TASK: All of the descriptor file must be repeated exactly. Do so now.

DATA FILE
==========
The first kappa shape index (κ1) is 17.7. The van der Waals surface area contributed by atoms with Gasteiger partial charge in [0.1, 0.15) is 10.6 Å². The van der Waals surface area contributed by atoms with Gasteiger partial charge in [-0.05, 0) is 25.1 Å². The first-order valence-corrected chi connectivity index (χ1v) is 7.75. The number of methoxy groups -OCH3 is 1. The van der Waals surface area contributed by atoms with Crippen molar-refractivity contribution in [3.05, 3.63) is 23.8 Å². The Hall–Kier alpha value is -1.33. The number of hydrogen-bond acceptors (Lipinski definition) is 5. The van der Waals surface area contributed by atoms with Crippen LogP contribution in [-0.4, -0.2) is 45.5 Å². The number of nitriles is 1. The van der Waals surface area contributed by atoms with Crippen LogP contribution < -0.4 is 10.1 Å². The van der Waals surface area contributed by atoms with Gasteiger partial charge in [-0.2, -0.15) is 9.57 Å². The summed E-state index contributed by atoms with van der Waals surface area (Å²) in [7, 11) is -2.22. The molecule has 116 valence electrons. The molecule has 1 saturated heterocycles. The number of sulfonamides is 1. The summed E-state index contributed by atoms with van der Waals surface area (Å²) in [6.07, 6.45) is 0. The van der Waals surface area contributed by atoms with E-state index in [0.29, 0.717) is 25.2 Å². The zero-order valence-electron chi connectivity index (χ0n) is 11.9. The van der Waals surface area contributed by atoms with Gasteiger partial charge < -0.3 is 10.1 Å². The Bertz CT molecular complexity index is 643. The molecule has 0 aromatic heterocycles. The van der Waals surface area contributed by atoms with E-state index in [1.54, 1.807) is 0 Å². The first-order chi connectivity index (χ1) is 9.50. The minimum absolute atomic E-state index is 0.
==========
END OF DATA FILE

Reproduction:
The first kappa shape index (κ1) is 17.7. The van der Waals surface area contributed by atoms with Gasteiger partial charge in [0.1, 0.15) is 10.6 Å². The van der Waals surface area contributed by atoms with Gasteiger partial charge in [-0.05, 0) is 25.1 Å². The first-order valence-corrected chi connectivity index (χ1v) is 7.75. The number of methoxy groups -OCH3 is 1. The van der Waals surface area contributed by atoms with Crippen molar-refractivity contribution in [3.05, 3.63) is 23.8 Å². The Hall–Kier alpha value is -1.33. The number of hydrogen-bond acceptors (Lipinski definition) is 5. The van der Waals surface area contributed by atoms with Crippen LogP contribution in [-0.4, -0.2) is 45.5 Å². The number of nitriles is 1. The van der Waals surface area contributed by atoms with Crippen LogP contribution < -0.4 is 10.1 Å². The van der Waals surface area contributed by atoms with Gasteiger partial charge in [-0.2, -0.15) is 9.57 Å². The summed E-state index contributed by atoms with van der Waals surface area (Å²) in [7, 11) is -2.22. The molecule has 116 valence electrons. The molecule has 1 saturated heterocycles. The number of sulfonamides is 1. The summed E-state index contributed by atoms with van der Waals surface area (Å²) in [6.07, 6.45) is 0. The van der Waals surface area contributed by atoms with E-state index in [0.29, 0.717) is 25.2 Å². The zero-order valence-electron chi connectivity index (χ0n) is 11.9. The van der Waals surface area contributed by atoms with Gasteiger partial charge < -0.3 is 10.1 Å². The Bertz CT molecular complexity index is 643. The molecule has 0 aromatic heterocycles. The van der Waals surface area contributed by atoms with E-state index in [1.54, 1.807) is 0 Å². The first-order chi connectivity index (χ1) is 9.50. The minimum absolute atomic E-state index is 0.